Language IST and Second Site Visit

There had been rumors floating around for a while about a possible Language IST (like the regular IST I talked about a few posts back, but shorter and specifically focusing on Mongolian language) sometime in late winter/early spring, which was exciting because according to the rumors, it was going to be regional, with the PCVs from different regions of Mongolia coming together, and supposedly we Zavkhan PCVs and others in the western region were going to be going to Govi-Altai (the aimag to the south of Zavkhan) for our Language IST. So we would get to travel (on Peace Corps’ dime) and get to see some other Volunteers.

But as is always a risk with the rumor mill, this turned out to be not quite the case. A few weeks ago we finally got an email from Peace Corps confirming that there would be Language ISTs, but a later email with the details revealed that instead of having us congregate at a few regional locations, most of us would just be having our Language ISTs at our own aimag centers. A few of the aimags in the central and eastern regions did get to travel to other sites, but those of us out in the remote West had to stay where we were. And because Uliastai is the aimag center of Zavkhan, I really didn’t get to go anywhere. Our 2 PCVs in soums came into town, but that was the extent of travel here.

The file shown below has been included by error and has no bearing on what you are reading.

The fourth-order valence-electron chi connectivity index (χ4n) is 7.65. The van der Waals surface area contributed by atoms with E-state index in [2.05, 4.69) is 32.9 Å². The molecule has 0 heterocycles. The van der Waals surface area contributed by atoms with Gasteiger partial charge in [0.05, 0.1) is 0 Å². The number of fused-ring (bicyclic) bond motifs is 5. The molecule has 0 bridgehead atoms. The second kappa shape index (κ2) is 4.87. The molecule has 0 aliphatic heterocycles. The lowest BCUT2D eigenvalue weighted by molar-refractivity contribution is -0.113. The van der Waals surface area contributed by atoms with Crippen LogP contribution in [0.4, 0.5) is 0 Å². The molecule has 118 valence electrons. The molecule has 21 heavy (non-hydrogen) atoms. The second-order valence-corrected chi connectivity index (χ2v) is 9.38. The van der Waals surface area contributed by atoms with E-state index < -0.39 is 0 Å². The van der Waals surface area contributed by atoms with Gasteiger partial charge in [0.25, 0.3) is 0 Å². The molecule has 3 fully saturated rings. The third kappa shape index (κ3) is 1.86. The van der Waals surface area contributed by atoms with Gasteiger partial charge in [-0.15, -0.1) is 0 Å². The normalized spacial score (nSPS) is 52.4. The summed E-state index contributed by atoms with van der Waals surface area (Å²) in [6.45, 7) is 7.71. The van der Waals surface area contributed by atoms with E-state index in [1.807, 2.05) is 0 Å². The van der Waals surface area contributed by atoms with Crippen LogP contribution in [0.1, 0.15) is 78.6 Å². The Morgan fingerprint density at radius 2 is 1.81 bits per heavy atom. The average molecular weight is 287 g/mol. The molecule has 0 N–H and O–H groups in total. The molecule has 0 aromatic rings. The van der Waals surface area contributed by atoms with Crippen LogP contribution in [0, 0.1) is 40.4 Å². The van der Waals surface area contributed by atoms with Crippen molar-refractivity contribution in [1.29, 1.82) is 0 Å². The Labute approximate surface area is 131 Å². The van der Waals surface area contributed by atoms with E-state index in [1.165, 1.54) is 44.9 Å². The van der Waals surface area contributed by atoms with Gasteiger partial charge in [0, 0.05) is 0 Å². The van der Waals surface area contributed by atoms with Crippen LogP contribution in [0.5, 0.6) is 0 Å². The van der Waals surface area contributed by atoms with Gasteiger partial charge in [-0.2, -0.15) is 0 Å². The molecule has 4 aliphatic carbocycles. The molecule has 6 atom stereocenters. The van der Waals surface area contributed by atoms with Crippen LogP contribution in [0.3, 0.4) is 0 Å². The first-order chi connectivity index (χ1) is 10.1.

To make the whole thing even less exciting, it was scheduled for a Friday through Monday, effectively taking up the entire weekend that all of us use to go grocery shopping and do our chores (living in a ger ain’t no picnic–Sunday is my day for sweeping and other miscellaneous cleaning, fetching water, chopping wood and hauling it into my pin [shed attached to my ger], and hand-washing laundry).

The haul from an average wood-chopping session

The haul from an average wood-chopping session

Peace Corps also decided to go ahead and do our “spring” site visits during this time, so the Assistant Regional Manager for the western region came to check out our homes and HCAs to make sure everything was going well. She was also here to check out potential HCAs for the next batch of Volunteers to come to Mongolia later this year.

So this past Friday morning, instead of going into work at 9 like usual, I had the home portion of my site visit (it was supposed to be at 10am, but the flight from UB was delayed a bit). Then we went to the health department around noon for our first session with the two Mongolian language teachers Peace Corps had sent. This first session was–according to the schedule we had received–supposed to last until 6, but at around 2:30 the teachers told us we were done for the day. Okaaaaay…Well, not gonna argue with that. So we ended up having time to go do our grocery shopping after all.